[Geysers] Identity of Hildebrand

TSBryan at aol.com TSBryan at aol.com
Wed Mar 7 10:03:12 PST 2007

For 2 or 3 years, I have been trying to learn the identity of an  
artist/engraver whose name appears on an 1874 engraving of Crested Pool and  Castle 
Geyser. The original is titled "The Great Geyser." It is clearly based on  a 
photograph by William Henry Jackson. The geyserite formations are accuarately  
rendered but the scale is highly exaggerated, in that a tiny little man is shown  
next to Crested Pool at a scale that implies that Crested is at least 100 feet  
in diameter. (In one copy of the picture, Crested is 3.6 inches across, the 
man  is 0.2 inch tall.)
Note that I also have copies of three other engravings that have similar  
exaggerations of scale. Two of these are by "E. Riou" from 1874, and one is by  
"W. J. Linton SC" dated 1872. We'll get back to those gentlemen.
As best as I can make it out, the name of the engraver, capital lettering  at 
the bottom right, reads "T HILDEBRAND". I have contacted numerous experts and 
 nobody could identify such a person.
A few days ago, when I was yet again Googling for "Hildebrand", I came  
across some engravings by "Hildibrand". A couple of these show trappers and  their 
camps in Alaska and are dated 1867. Ah, ha. I quickly found that this  
Hildibrand guy was Henri Theophile Hildibrand -- and about as quickly, I found  that 
obviously this same guy also spelled his name Hildebrand. And I learned  that 
Hildibrand/Hildebrand produced engravings for the first editions of several  
Jules Verne works, most notably 20,000 Leagues Under the Sea, Around the World  
in 80 Days, Journey to the Center of the Earth, and etc.
But Oh! The original art was not done by Hildibrand, but by Edouard Riou.  
Hildibrand was only the engraver of the art for publication.
As noted above, I already have had two illustrations listed as by E. Riou.  
Although Hildebrand's name does not appear on either of them, I'll just bet he  
engraved them for Riou.
Bearing on this are two additional items. One is an illustration of an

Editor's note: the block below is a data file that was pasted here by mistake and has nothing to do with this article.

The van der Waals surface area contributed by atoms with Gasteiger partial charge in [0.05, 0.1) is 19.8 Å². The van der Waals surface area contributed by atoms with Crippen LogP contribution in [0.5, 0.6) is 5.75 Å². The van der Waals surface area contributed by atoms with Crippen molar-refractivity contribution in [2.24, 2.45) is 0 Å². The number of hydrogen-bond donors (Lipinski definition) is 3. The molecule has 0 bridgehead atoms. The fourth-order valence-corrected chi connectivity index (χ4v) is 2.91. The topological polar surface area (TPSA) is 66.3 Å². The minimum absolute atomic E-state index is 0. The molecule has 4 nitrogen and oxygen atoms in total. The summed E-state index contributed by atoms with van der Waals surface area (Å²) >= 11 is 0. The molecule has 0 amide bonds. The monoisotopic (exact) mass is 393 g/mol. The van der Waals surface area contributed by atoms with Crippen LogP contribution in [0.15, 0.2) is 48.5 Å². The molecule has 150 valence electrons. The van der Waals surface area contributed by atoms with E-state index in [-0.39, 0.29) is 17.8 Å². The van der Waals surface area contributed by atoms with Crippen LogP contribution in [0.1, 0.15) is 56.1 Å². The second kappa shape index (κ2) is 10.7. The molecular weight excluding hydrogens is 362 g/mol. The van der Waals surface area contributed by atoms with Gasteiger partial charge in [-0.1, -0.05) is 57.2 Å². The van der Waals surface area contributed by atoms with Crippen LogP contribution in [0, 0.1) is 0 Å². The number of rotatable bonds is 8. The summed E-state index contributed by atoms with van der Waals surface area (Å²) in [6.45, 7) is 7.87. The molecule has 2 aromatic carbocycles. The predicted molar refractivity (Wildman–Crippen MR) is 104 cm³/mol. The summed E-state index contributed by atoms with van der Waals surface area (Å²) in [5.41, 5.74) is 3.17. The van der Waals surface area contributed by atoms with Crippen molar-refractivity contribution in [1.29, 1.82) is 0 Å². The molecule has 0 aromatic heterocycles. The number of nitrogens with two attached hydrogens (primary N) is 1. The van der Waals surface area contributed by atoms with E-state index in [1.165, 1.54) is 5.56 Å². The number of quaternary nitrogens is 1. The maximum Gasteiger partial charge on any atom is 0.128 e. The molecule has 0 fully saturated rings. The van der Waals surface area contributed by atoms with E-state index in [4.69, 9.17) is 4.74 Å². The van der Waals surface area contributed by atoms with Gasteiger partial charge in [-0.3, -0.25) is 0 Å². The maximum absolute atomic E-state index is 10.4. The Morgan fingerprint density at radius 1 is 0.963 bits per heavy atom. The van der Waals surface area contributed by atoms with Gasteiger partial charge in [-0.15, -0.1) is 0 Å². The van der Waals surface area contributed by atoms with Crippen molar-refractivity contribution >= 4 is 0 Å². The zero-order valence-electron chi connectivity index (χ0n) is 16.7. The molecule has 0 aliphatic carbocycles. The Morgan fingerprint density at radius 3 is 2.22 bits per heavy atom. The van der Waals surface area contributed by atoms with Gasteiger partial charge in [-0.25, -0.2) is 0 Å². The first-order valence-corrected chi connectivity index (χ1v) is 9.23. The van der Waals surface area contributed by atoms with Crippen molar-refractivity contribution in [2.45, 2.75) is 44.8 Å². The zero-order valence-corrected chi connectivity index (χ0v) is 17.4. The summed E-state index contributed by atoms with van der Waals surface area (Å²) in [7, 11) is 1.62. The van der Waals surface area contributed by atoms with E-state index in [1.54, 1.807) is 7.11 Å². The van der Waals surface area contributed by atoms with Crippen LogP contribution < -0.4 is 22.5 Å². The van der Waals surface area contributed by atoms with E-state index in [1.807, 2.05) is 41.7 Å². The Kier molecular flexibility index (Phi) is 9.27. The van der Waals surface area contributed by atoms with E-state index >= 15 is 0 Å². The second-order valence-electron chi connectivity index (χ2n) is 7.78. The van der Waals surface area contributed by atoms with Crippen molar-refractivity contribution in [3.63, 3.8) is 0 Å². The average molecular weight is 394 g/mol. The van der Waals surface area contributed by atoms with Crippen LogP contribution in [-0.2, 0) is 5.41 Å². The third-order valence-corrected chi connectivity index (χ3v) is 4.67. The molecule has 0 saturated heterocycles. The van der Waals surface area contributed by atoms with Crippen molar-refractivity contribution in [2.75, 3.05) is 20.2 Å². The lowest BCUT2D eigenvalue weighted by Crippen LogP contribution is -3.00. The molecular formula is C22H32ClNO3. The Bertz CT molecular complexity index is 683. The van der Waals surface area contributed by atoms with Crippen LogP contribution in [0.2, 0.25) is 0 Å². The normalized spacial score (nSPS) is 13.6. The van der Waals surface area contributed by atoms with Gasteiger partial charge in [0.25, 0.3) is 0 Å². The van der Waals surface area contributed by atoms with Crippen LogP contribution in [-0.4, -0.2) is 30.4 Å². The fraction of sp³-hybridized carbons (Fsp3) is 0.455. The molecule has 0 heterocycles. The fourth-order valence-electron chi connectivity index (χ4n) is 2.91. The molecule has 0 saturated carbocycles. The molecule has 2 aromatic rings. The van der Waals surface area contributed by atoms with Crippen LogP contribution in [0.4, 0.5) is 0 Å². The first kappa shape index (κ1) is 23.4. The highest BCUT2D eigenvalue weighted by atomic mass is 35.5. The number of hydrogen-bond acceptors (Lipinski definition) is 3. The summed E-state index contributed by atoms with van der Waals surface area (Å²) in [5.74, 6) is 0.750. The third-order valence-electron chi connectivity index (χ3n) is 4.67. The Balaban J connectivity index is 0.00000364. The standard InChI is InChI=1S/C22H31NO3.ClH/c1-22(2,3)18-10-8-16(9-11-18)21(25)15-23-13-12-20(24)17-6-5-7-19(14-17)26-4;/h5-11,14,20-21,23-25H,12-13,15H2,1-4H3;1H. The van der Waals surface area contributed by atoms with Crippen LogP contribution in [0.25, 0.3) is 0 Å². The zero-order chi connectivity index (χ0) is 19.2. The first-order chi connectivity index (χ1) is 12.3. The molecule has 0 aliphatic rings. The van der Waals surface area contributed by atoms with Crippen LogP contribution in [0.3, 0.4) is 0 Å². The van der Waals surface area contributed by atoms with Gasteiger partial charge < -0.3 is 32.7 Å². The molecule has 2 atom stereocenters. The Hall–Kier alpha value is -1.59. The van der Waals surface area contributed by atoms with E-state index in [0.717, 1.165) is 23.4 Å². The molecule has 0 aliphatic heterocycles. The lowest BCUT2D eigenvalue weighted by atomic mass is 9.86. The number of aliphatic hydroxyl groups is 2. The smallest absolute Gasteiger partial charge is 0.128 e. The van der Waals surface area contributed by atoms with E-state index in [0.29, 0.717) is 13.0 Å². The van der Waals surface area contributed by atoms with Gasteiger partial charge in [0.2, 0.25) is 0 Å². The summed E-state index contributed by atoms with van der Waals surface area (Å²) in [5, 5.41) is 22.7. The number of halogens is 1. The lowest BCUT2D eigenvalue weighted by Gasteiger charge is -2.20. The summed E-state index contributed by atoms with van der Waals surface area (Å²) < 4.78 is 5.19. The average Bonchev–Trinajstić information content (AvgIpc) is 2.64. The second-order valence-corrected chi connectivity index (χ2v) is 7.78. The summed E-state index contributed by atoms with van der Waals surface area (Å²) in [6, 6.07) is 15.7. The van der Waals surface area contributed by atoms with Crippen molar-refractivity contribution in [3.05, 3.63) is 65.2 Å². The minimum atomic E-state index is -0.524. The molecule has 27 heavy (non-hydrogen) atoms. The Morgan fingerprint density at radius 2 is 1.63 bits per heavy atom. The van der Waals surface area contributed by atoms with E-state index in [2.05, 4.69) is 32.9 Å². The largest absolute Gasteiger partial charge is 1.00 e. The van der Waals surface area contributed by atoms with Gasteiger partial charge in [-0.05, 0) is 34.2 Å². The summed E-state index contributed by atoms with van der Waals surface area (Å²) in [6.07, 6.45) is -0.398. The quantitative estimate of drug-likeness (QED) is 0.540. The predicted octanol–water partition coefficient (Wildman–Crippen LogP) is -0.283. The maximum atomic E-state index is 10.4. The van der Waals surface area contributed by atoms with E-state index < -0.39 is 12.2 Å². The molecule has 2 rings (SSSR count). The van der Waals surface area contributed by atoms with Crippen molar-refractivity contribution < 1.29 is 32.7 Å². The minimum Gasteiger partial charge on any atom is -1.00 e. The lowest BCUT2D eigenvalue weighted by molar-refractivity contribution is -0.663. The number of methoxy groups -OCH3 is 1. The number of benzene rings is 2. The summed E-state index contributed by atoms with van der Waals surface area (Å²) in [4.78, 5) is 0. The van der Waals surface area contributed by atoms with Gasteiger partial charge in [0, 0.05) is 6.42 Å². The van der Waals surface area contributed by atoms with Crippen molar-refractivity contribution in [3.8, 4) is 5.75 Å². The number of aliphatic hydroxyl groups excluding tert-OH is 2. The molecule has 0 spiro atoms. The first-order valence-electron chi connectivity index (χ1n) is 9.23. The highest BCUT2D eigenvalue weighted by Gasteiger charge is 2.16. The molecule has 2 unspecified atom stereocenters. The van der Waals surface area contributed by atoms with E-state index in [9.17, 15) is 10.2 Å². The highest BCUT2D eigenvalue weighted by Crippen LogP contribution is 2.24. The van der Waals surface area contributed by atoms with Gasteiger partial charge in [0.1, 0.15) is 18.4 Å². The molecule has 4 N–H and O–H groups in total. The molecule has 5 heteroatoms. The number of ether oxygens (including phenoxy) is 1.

elephant from Around the World in 80 Days. It bears both Riou's name in  script at 
lower left and "HILDBRAND" (with no "i" or "e") in capital  lettering 
identical to that on "The Great Geyser" at lower right. Yay.
According to A. B. Evans (1998, "The Illustrators of Jules Verne's _Voyages  
Extraordinaires_", Science-Fiction Studies, vol. XXV, no. 2, p. 241-270),  
engraver Hildibrand/Hildebrand (it is spelled both ways in the article ! )  
sometimes embellished the original artwork of Riou.
I still have the question as to just where all this art originally  appeared. 
I _think_ it was probably in a French work titled _Le Monde Illustre_,  
either written by or edited by Paul Marcoy and published in either 1874 or  1875.
Henri Theophile Hildibrand was born in either 1824 or 1829 -- that's  another 
thing that seems uncertain -- and so far I've found no date of  death.
Edouard Riou was born in 1833, died in 1900. The other engravings I have by  
him are "The Cave" (actually, Grotto with tiny little people near and on the  
formation) and "Old Faithful Geyser" (again, a ridiculously huge set of  
formations per the scale of the people climbing it). The illustration of "The  
Cave" later appeared in other, American works, re-done and slightly  modified by 
other artists, and identified as Grotto; examples are John  Gibson, 1887, 
_Great Waterfalls, Cataracts, and Geysers_, and F. K. Warren,  1892, _California 
Illustrated, including a Trip through  Yellowstone Park_.
Finally, that other person. Identified as "The Giant Geyser", this  engraving 
was done by William James Linton. It appeared in _Picturesque America,  or 
the Land We Live In_, edited by William Cullen Bryant and published in 1872.  
Like the others, this is clearly based on a Jackson photo but includes the  
addition of a tiny little man running pell-mell away from Giant Geyser in  
Interesting stuff. At least, I had fun getting this stuff figured out  
(apparently, I think).
Scott Bryan

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